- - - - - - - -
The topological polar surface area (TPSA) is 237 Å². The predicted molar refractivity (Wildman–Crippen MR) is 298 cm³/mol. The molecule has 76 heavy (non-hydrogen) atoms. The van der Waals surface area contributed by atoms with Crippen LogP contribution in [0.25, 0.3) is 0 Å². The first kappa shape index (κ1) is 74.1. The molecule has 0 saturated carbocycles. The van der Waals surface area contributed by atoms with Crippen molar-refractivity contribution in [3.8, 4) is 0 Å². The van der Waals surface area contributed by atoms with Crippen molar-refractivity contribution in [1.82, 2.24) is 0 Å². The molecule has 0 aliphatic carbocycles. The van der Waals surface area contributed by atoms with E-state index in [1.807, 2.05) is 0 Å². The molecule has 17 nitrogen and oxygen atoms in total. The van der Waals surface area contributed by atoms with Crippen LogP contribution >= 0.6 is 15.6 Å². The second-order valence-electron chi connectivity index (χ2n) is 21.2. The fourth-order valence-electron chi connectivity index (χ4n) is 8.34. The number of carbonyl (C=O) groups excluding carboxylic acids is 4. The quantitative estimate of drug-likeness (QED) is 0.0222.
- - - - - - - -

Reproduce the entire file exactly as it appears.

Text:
The topological polar surface area (TPSA) is 237 Å². The predicted molar refractivity (Wildman–Crippen MR) is 298 cm³/mol. The molecule has 76 heavy (non-hydrogen) atoms. The van der Waals surface area contributed by atoms with Crippen LogP contribution in [0.25, 0.3) is 0 Å². The first kappa shape index (κ1) is 74.1. The molecule has 0 saturated carbocycles. The van der Waals surface area contributed by atoms with Crippen molar-refractivity contribution in [3.8, 4) is 0 Å². The van der Waals surface area contributed by atoms with Crippen molar-refractivity contribution in [1.82, 2.24) is 0 Å². The molecule has 0 aliphatic carbocycles. The van der Waals surface area contributed by atoms with E-state index in [1.807, 2.05) is 0 Å². The molecule has 17 nitrogen and oxygen atoms in total. The van der Waals surface area contributed by atoms with Crippen LogP contribution >= 0.6 is 15.6 Å². The second-order valence-electron chi connectivity index (χ2n) is 21.2. The fourth-order valence-electron chi connectivity index (χ4n) is 8.34. The number of carbonyl (C=O) groups excluding carboxylic acids is 4. The quantitative estimate of drug-likeness (QED) is 0.0222.